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In Tears, Fired City Manager Says Treatment Was “Far Worse” Than Iraq

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Outgoing City Manager Hector Mirabile gets a hug from South Miami Planning Director Christopher Brimo after a meeting Friday night. (Source: ANDREA TORRES/MIAMI HERALD STAFF)

Outgoing City Manager Hector Mirabile gets a hug from South Miami Planning Director Christopher Brimo after a meeting Friday night. (Source: ANDREA TORRES/MIAMI HERALD STAFF)

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SOUTH MIAMI (CBSMiami) – South Miami commissioners fired their fourth city manager in as many years Friday night.

CBS4 news partner The Miami Herald reports outgoing City Manager Hector Mirabile said Friday that his last year working for South Miami was far worse than being under daily attack as a lieutenant colonel in Ramadi, Iraq, where he was stationed in 2009.

With tears in his eyes and a lump in his throat, Mirabile told the crowd at the commission meeting that he was proud of his team and all that they had accomplished during the two years in the city.

“Part of my management leadership style is to surround myself with the best available leaders that have the same drive and focus as I,” Mirabile said. “I am reporting to you that I accomplished that and more. The team of directors and managers currently working for the city are probably the best group.”

Some city employees, including South Miami’s director of human resources LaTasha M. Nickle, walked out of the meeting crying. Others filed up into his office to hug him.

Commissioners voted 3-2 to fire Mirabile without cause. South Miami Mayor Philip Stoddard, a biology professor turned politician, led the effort after accusing Mirabile and “his friend,” South Miami Police Chief Orlando Martinez de Castro, of turning the city into a “hostile” place.

“The situation has become intolerable,” Stoddard said.

Commissioners Bob Welsh and Walter Harris supported Stoddard’s effort. Vice Mayor Josh Liebman and Commissioner Valerie Newman dissented.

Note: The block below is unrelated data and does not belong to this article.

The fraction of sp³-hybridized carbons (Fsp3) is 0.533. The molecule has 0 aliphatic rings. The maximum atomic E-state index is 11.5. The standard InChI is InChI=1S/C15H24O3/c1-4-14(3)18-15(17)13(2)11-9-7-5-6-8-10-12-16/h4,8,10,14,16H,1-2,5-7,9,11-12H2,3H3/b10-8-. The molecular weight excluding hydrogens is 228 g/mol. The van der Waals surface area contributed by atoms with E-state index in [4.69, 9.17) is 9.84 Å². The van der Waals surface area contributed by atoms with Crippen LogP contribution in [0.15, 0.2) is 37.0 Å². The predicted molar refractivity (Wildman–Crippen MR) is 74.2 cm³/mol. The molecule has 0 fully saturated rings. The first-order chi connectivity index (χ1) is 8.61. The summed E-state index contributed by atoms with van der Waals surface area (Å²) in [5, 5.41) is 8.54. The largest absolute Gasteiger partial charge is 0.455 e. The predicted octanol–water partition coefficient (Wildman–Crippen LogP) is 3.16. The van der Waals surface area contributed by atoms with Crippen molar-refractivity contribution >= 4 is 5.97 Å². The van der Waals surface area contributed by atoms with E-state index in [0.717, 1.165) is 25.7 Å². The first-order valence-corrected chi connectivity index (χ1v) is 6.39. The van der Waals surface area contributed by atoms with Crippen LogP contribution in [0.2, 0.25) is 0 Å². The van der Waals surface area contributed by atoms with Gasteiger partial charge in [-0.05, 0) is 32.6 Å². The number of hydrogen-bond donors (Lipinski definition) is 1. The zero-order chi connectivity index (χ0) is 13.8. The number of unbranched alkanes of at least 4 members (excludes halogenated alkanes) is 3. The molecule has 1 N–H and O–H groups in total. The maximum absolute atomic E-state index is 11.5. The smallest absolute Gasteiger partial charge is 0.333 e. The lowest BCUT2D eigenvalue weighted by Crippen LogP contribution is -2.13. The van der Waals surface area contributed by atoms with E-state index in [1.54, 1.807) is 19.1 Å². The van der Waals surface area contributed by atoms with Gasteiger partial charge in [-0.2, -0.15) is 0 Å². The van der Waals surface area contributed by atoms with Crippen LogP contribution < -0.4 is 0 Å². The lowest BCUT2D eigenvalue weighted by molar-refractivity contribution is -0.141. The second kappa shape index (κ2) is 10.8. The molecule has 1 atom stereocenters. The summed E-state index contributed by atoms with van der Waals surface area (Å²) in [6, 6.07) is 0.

The city charter entitles a manager fired without cause to a month’s salary and benefits as severance, but Mirabile’s contract stipulates that a firing without cause before Sept. 20, 2015, required the city to pay his full salary as a “consultant” with benefits for six months. Under the contract’s terms, Mirabile received $140,000 in salary, and benefits included a $150 cellphone and $650 car allowance each month, plus a monthly $680 for health insurance coverage. Mirabile also receives benefits from the city of Miami.

Mirabile came to the city loaded with experience as a former Miami police major, Army National Guard veteran, and Miami’s interim director of community development and director of employee relations. He is also board chairman for the United Police Federal Credit Union, which represents police departments, including Miami, West Miami and the Miami-Dade County school district police.

In 2010, Mirabile replaced former acting city manager Buford “Randy” Witt, a retired Air Force general and former Miami-Dade chief information officer. Witt had replaced interim city manager Roger M. Carlton, who took Ajibola Balogun’s place after he was fired in 2009. A year ago, commissioners extended Mirabile’s three-year contract to two more years.

“I feel it was a mistake,” Stoddard said at a meeting Wednesday.

Before being fired, Witt chose Martinez de Castro as one of three finalists. Martinez de Castro, who worked in the Miami Police Department in the early 1980s with Mirabile, held several posts in South Miami, including public works director and assistant city manager before then-City Manager Maria Davis appointed him as police chief in October 2003. Martinez de Castro resigned in March 2006 and returned in 2010.

One of Mirabile’s biggest accomplishments: He restructured the police pension plan and moved toward a defined-contribution plan.

On Friday, commissioners named Kelly Barket as the acting city manager, while they look for an interim manager.

(©2012 CBS Local Media, a division of CBS Radio Inc. All rights reserved. This material may not be published, broadcast, rewritten, or redistributed. CBS4 news partner The Miami Herald contributed material for this report.)

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